Was it so awful to say that we’re prophets, too?  We are.  You do speak to us.  You spoke to us right then, telling us to report to the Tent of Meeting.  And when we got there, we heard your voice again, from the pillar of cloud, and you said plenty.  All three of us heard you.  And then hhhh!  I’m covered with tzara’at.  Skin like scales.  Like salt.  Like death.  Me, not Aharon.  Why me?  Because I was doing the talking?

You know, God, you always did let Aharon off the hook.  Like when he made the golden calf.  You hold me to a higher standard.  Maybe it’s a compliment.  Maybe this scaly skin is actually a sign of your favor.  I just need to look at it the right way.

But I have to confess, my good attitude has been slipping, these past four days outside the camp.  I guess it’s easier to keep smiling when I have people to smile at.  Now that I’m alone, I—I’m starting to lose faith that you make everything work out for the best.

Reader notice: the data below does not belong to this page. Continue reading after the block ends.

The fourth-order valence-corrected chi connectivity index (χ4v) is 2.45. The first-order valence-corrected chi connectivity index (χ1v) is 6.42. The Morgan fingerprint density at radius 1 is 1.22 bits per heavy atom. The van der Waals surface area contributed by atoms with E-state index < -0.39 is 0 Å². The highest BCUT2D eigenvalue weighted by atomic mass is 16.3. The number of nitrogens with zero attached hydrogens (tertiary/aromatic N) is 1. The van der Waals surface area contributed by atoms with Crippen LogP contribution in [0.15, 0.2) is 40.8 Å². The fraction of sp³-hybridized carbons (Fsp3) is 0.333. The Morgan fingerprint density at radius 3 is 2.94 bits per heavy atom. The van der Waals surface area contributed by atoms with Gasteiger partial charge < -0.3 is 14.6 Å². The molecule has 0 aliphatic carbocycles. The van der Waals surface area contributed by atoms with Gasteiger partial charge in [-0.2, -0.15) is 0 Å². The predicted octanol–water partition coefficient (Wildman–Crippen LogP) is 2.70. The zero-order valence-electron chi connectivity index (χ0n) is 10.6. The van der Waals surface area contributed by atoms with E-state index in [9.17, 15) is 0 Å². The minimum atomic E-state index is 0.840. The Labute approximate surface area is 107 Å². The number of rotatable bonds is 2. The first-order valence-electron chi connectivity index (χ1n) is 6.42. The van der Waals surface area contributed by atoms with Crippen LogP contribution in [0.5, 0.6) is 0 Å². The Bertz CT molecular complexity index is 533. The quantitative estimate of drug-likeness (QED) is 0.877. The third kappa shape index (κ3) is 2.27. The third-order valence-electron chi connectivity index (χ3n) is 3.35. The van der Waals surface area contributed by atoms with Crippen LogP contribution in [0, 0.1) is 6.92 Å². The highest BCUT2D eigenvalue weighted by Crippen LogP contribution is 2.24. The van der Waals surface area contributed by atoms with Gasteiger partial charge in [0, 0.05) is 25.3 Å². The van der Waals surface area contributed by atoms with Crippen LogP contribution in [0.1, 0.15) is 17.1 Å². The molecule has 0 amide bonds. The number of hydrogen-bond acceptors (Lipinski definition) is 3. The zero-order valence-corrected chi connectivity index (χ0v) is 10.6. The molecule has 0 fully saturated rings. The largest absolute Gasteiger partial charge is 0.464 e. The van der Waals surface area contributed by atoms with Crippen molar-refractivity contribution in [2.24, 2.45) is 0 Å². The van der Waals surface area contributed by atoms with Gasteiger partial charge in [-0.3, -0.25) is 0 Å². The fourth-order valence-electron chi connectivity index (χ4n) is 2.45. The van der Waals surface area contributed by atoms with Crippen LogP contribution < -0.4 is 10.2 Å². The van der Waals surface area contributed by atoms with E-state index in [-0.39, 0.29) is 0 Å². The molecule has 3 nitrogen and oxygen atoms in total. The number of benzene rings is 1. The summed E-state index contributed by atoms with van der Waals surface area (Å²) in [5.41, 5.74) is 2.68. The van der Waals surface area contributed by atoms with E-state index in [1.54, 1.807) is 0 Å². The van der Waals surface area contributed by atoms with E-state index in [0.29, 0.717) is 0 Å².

But I know it’s just a passing weakness.  I never really break down.  I can get through all seven days of tzara’at with my chin up.

*

I still can’t get used to this itching!  But this is the seventh day.  I just have to stick it out until sunset, and then it will be over.

I’ve got to remember to thank Moshe for begging God to heal me.  If it weren’t for him, I’d be stuck like this for the rest of my life.  Not just itching, but shamed and shunned.  Thanks to Moshe, I can come back into the camp tonight, and be myself again.

But it won’t be the same, will it?  Everyone will remember what you did to me, God.  When I walked out of the camp seven days ago, nobody would meet my eyes.  When I come back—I bet they won’t look at me the way they used to.